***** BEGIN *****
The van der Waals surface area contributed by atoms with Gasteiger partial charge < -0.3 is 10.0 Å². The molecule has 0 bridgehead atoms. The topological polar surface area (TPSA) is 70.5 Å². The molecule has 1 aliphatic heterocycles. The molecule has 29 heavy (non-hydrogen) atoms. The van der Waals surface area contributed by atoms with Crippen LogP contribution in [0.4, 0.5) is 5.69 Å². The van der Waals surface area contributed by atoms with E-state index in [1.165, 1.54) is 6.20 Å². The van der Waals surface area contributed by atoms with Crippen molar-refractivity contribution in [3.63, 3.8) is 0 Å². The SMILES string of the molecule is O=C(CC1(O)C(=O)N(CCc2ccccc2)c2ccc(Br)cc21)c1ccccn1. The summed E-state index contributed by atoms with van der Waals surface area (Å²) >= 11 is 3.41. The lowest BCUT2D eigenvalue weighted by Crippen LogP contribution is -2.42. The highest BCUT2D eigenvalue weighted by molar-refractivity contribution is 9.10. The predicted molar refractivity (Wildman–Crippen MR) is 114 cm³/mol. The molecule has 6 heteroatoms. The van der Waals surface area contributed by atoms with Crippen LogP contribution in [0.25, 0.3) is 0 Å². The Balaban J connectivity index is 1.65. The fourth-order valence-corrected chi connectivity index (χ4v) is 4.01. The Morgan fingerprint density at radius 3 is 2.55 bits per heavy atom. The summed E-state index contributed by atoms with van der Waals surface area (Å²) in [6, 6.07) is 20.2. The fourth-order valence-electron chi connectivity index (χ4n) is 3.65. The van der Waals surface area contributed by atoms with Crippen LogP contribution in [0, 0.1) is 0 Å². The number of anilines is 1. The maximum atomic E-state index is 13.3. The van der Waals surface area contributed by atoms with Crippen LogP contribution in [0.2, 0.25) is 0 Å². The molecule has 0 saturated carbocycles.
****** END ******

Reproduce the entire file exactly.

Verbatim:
The van der Waals surface area contributed by atoms with Gasteiger partial charge < -0.3 is 10.0 Å². The molecule has 0 bridgehead atoms. The topological polar surface area (TPSA) is 70.5 Å². The molecule has 1 aliphatic heterocycles. The molecule has 29 heavy (non-hydrogen) atoms. The van der Waals surface area contributed by atoms with Crippen LogP contribution in [0.4, 0.5) is 5.69 Å². The van der Waals surface area contributed by atoms with E-state index in [1.165, 1.54) is 6.20 Å². The van der Waals surface area contributed by atoms with Crippen molar-refractivity contribution in [3.63, 3.8) is 0 Å². The SMILES string of the molecule is O=C(CC1(O)C(=O)N(CCc2ccccc2)c2ccc(Br)cc21)c1ccccn1. The summed E-state index contributed by atoms with van der Waals surface area (Å²) >= 11 is 3.41. The lowest BCUT2D eigenvalue weighted by Crippen LogP contribution is -2.42. The highest BCUT2D eigenvalue weighted by molar-refractivity contribution is 9.10. The predicted molar refractivity (Wildman–Crippen MR) is 114 cm³/mol. The molecule has 6 heteroatoms. The van der Waals surface area contributed by atoms with Crippen LogP contribution in [0.25, 0.3) is 0 Å². The Balaban J connectivity index is 1.65. The fourth-order valence-corrected chi connectivity index (χ4v) is 4.01. The Morgan fingerprint density at radius 3 is 2.55 bits per heavy atom. The summed E-state index contributed by atoms with van der Waals surface area (Å²) in [6, 6.07) is 20.2. The fourth-order valence-electron chi connectivity index (χ4n) is 3.65. The van der Waals surface area contributed by atoms with Crippen LogP contribution in [0, 0.1) is 0 Å². The number of anilines is 1. The maximum atomic E-state index is 13.3. The van der Waals surface area contributed by atoms with Crippen LogP contribution in [0.2, 0.25) is 0 Å². The molecule has 0 saturated carbocycles.